REVIEW WRITTEN BY GEORG ZELLER
„Democracy. Ever heard about?“ asks the guide to the visitors of the German parliament. They have. But through little role plays and corny jokes, they are taught in a more practical way how the MP’s job influences the German society.
And the viewer of Marie Wilke’s AGGREGAT – shown at the Berlinale’s Forum section – learns how democracy works in times of political disenchantment and the reign of populism. According to her documentary, the key is the intense work of single individuals who don’t get tired of doing little steps on an everyday basis.
Wilke’s sober observations show politicians participating in workshops where they learn to reply to racist arguments, journalists who elaborate how to reach their target with the message they want to propagate, members of regional parliaments trying to create personal contact to the population, or the political institutions opening their doors to the public in order to counterargument populist convictions.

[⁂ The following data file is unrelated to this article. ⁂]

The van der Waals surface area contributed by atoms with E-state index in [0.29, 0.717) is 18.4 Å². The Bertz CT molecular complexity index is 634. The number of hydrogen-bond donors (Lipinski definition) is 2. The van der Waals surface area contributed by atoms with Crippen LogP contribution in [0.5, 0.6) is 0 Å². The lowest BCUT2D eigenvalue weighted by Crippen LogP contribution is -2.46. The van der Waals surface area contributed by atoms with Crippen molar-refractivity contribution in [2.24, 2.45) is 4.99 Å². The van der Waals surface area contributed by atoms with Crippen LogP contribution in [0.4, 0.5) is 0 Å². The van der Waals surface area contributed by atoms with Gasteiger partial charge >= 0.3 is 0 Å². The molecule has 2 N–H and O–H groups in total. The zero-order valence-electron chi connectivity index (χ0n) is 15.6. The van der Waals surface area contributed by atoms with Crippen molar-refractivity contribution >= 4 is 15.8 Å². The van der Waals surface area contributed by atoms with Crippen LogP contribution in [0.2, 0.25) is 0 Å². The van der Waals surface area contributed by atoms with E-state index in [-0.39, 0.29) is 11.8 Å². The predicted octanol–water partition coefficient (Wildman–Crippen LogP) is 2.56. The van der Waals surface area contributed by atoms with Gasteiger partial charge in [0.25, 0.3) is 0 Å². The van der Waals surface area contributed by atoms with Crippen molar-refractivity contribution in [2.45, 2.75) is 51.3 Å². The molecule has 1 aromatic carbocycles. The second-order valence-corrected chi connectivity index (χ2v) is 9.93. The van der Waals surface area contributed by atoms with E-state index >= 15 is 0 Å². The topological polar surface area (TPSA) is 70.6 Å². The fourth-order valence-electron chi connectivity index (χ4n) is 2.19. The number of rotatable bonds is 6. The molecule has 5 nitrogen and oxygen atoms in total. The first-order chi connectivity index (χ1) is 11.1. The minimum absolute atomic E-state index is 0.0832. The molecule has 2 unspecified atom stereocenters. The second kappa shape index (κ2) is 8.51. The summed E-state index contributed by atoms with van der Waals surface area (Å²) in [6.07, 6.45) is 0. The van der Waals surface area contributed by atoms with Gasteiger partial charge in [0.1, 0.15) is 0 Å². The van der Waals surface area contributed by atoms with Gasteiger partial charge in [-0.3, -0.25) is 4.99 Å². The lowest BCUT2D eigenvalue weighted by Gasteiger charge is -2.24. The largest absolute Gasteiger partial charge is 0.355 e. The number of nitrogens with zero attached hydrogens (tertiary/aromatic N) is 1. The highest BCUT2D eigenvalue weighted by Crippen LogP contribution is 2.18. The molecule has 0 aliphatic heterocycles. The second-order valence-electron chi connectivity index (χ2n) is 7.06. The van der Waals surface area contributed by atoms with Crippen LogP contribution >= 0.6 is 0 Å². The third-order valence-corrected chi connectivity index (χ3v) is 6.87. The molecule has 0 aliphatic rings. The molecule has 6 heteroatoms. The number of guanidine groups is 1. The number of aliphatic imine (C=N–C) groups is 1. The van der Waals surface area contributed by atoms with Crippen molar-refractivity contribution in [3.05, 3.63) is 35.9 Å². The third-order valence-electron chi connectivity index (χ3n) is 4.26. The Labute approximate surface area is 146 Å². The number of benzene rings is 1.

Similar to her earlier work „Staatsdiener“ (Civil Servants, 2015), Wilke doesn’t add any kind of direct comment to her mostly rigid observational images. Strong and long black frames lead from one scene or situation to another and Alexander Gheorghiu’s camera often leaves important elements of the scene deliberately outside the frame, the viewer understands it anyway. With this stylistic approach, there is some strong resemblance to the works of one of Wilke’s teachers, Harun Farocki. But differently from many of his films, she doesn’t present her protagonists as small cogs in the machine of capitalism, but actually underlines their pro-active role in the shaping of society. And doing so, the film even touches the viewer in a strong emotional way: leading from desperation when facing nationalist masses shouting foamy slogans, to some sort of hope, for example when a politician with Senegalese roots convinces a journalist, that being German and being member of a leading political party, he doesn’t identify himself as a minority.
Germany, 2018, 92 mins.